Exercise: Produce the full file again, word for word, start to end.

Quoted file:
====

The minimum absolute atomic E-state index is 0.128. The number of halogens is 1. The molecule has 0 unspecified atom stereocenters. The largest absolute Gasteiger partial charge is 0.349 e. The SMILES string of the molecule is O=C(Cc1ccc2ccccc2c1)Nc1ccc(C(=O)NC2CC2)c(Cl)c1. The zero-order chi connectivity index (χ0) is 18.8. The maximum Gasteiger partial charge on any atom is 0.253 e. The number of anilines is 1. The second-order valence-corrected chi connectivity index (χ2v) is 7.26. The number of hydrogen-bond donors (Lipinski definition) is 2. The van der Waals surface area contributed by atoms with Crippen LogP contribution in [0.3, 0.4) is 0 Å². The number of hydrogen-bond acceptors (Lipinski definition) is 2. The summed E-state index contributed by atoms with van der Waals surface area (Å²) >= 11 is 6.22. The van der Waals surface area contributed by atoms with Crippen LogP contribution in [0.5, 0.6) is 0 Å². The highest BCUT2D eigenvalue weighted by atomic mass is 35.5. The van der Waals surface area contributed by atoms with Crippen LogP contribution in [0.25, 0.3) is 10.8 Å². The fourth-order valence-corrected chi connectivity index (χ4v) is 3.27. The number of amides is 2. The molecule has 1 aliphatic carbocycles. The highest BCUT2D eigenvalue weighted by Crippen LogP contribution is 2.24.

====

The minimum absolute atomic E-state index is 0.128. The number of halogens is 1. The molecule has 0 unspecified atom stereocenters. The largest absolute Gasteiger partial charge is 0.349 e. The SMILES string of the molecule is O=C(Cc1ccc2ccccc2c1)Nc1ccc(C(=O)NC2CC2)c(Cl)c1. The zero-order chi connectivity index (χ0) is 18.8. The maximum Gasteiger partial charge on any atom is 0.253 e. The number of anilines is 1. The second-order valence-corrected chi connectivity index (χ2v) is 7.26. The number of hydrogen-bond donors (Lipinski definition) is 2. The van der Waals surface area contributed by atoms with Crippen LogP contribution in [0.3, 0.4) is 0 Å². The number of hydrogen-bond acceptors (Lipinski definition) is 2. The summed E-state index contributed by atoms with van der Waals surface area (Å²) >= 11 is 6.22. The van der Waals surface area contributed by atoms with Crippen LogP contribution in [0.5, 0.6) is 0 Å². The highest BCUT2D eigenvalue weighted by atomic mass is 35.5. The van der Waals surface area contributed by atoms with Crippen LogP contribution in [0.25, 0.3) is 10.8 Å². The fourth-order valence-corrected chi connectivity index (χ4v) is 3.27. The number of amides is 2. The molecule has 1 aliphatic carbocycles. The highest BCUT2D eigenvalue weighted by Crippen LogP contribution is 2.24.